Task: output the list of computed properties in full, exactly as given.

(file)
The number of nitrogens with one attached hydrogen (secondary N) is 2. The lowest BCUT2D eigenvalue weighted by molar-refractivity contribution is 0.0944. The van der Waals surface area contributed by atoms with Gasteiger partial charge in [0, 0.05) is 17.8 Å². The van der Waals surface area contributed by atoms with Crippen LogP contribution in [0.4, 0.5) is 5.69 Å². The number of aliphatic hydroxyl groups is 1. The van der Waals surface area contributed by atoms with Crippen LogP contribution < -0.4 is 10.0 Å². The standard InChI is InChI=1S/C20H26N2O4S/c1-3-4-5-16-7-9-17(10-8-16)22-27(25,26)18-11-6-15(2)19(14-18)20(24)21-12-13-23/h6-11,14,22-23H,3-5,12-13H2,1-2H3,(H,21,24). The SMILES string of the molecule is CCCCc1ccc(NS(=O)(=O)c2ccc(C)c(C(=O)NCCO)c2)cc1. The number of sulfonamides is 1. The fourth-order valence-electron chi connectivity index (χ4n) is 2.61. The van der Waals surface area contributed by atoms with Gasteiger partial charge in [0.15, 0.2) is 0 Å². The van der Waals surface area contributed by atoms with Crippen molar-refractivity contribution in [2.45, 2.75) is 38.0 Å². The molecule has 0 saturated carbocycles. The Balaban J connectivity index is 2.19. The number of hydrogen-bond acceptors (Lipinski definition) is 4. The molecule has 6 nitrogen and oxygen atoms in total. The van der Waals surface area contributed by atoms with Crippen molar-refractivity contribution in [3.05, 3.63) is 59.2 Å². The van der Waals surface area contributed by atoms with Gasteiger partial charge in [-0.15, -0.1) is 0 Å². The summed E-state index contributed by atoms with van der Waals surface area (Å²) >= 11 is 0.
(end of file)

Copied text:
The number of nitrogens with one attached hydrogen (secondary N) is 2. The lowest BCUT2D eigenvalue weighted by molar-refractivity contribution is 0.0944. The van der Waals surface area contributed by atoms with Gasteiger partial charge in [0, 0.05) is 17.8 Å². The van der Waals surface area contributed by atoms with Crippen LogP contribution in [0.4, 0.5) is 5.69 Å². The number of aliphatic hydroxyl groups is 1. The van der Waals surface area contributed by atoms with Crippen LogP contribution < -0.4 is 10.0 Å². The standard InChI is InChI=1S/C20H26N2O4S/c1-3-4-5-16-7-9-17(10-8-16)22-27(25,26)18-11-6-15(2)19(14-18)20(24)21-12-13-23/h6-11,14,22-23H,3-5,12-13H2,1-2H3,(H,21,24). The SMILES string of the molecule is CCCCc1ccc(NS(=O)(=O)c2ccc(C)c(C(=O)NCCO)c2)cc1. The number of sulfonamides is 1. The fourth-order valence-electron chi connectivity index (χ4n) is 2.61. The van der Waals surface area contributed by atoms with Gasteiger partial charge in [0.15, 0.2) is 0 Å². The van der Waals surface area contributed by atoms with Crippen molar-refractivity contribution in [2.45, 2.75) is 38.0 Å². The molecule has 0 saturated carbocycles. The Balaban J connectivity index is 2.19. The number of hydrogen-bond acceptors (Lipinski definition) is 4. The molecule has 6 nitrogen and oxygen atoms in total. The van der Waals surface area contributed by atoms with Crippen molar-refractivity contribution in [3.05, 3.63) is 59.2 Å². The van der Waals surface area contributed by atoms with Gasteiger partial charge in [-0.15, -0.1) is 0 Å². The summed E-state index contributed by atoms with van der Waals surface area (Å²) >= 11 is 0.